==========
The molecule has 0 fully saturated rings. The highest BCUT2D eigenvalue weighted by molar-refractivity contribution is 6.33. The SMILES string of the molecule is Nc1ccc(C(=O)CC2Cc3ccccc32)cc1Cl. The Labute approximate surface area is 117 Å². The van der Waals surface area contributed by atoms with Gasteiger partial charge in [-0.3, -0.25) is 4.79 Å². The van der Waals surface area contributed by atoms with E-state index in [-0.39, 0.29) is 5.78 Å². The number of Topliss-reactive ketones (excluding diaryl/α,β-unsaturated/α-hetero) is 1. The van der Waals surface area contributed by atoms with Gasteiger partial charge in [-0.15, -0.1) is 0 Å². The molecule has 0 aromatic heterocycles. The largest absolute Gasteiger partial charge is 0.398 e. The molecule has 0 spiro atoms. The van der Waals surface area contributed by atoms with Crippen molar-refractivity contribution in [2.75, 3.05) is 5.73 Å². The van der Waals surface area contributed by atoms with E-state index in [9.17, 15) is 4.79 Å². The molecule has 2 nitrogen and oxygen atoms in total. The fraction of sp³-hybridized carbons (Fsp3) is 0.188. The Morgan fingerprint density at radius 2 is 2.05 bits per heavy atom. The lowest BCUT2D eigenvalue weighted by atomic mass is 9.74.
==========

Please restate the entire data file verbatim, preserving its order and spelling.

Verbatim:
The molecule has 0 fully saturated rings. The highest BCUT2D eigenvalue weighted by molar-refractivity contribution is 6.33. The SMILES string of the molecule is Nc1ccc(C(=O)CC2Cc3ccccc32)cc1Cl. The Labute approximate surface area is 117 Å². The van der Waals surface area contributed by atoms with Gasteiger partial charge in [-0.3, -0.25) is 4.79 Å². The van der Waals surface area contributed by atoms with E-state index in [-0.39, 0.29) is 5.78 Å². The number of Topliss-reactive ketones (excluding diaryl/α,β-unsaturated/α-hetero) is 1. The van der Waals surface area contributed by atoms with Gasteiger partial charge in [-0.15, -0.1) is 0 Å². The molecule has 0 aromatic heterocycles. The largest absolute Gasteiger partial charge is 0.398 e. The molecule has 0 spiro atoms. The van der Waals surface area contributed by atoms with Crippen molar-refractivity contribution in [2.75, 3.05) is 5.73 Å². The van der Waals surface area contributed by atoms with E-state index in [9.17, 15) is 4.79 Å². The molecule has 2 nitrogen and oxygen atoms in total. The fraction of sp³-hybridized carbons (Fsp3) is 0.188. The Morgan fingerprint density at radius 2 is 2.05 bits per heavy atom. The lowest BCUT2D eigenvalue weighted by atomic mass is 9.74.